Miss Hughes and her company of four perform “Youth.” Edgar Allen Woolf’s work, with all its fun and comedy, is a sermon for women. It is appealing to women as it is about a woman growing older n years, but younger in spirits and looks. Miss Hughes plays Madam Cora Le Grand, married to a skinflinty sort of man who is always satisfied when his wife is in the kitchen. She endured him until he died. Their daughter, with the full instincts of her father, has married a man for which she does the same thing her mother did for her father. Cora, having been released, found a new passion for the stage. She went to Australia with her son-in-law as the manager of her act, “Madam Cora Le Grand.” Cora’s daughter knew her mother and husband have faded from sight but was unaware where they were, or that they disappeared together. The sketch opens as Madam Le Grand returns to the old home in New York, looking like the daughter of her daughter, and nearer the sister of her grandchild than the grandmother. The daughter is peaked and worn, very elderly in appearance, with an old gingham dress on. Cora is resplendent in fashionable clothes, looking the picture of health. The daughter does not recognize her mother. Cora states that when her husband passed away she improved by keeping her mind young. She supplies her daughter and granddaughter with new clothes so that they resemble human beings. The family leaves to greet the manager-husband. A thread of a love story is introduced when the granddaughter becomes attached to a flip young boarder (Billy Weeks, played by Walter Lewis). The boy whistles “Every Little Movement” every chance he gets.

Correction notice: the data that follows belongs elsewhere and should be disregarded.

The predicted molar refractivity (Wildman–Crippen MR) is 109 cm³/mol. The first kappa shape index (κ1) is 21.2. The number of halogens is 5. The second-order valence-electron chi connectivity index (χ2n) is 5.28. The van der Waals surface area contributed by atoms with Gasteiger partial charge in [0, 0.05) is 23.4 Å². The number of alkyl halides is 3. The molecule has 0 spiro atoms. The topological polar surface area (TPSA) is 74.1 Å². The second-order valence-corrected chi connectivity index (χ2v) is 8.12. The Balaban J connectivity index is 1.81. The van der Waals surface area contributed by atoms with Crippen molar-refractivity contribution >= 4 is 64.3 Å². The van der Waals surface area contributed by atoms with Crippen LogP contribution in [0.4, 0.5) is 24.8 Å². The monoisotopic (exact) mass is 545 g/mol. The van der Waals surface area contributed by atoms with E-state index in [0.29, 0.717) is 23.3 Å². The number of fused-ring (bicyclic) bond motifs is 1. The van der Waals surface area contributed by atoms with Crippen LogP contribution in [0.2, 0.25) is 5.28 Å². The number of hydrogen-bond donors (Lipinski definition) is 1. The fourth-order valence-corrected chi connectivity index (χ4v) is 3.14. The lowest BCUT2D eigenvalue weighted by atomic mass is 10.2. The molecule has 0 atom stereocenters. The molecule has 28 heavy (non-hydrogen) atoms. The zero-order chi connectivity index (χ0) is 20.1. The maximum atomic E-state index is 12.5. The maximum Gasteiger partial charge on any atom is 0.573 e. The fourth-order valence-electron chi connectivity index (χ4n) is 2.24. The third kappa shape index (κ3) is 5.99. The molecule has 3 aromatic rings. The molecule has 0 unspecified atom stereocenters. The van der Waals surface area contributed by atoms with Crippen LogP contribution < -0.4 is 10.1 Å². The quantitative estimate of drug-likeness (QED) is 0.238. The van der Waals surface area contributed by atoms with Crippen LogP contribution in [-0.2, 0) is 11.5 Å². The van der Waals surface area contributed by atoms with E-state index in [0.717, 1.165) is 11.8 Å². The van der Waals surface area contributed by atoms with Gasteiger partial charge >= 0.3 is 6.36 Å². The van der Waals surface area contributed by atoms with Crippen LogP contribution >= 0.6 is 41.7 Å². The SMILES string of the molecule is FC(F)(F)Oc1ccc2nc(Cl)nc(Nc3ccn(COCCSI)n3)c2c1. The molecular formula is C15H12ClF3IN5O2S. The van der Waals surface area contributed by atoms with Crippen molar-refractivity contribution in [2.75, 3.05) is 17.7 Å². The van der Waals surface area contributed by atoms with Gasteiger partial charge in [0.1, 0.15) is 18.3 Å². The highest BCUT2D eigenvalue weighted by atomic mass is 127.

Miss Hughes, wearing two gowns throughout the playlet, plays her role perfectly. Isabel Vernon, as the daughter, plays a vivid contrast to the modern “Cora.” Margaret Vollmer, as the granddaughter, has one of those ingénue roles which is there simply because it is. Mr. Lewis, as the boarder, has a wide open part, capable of much development. “Youth” is a pleasing comedy.
Variety 22:7 (04/22/1911)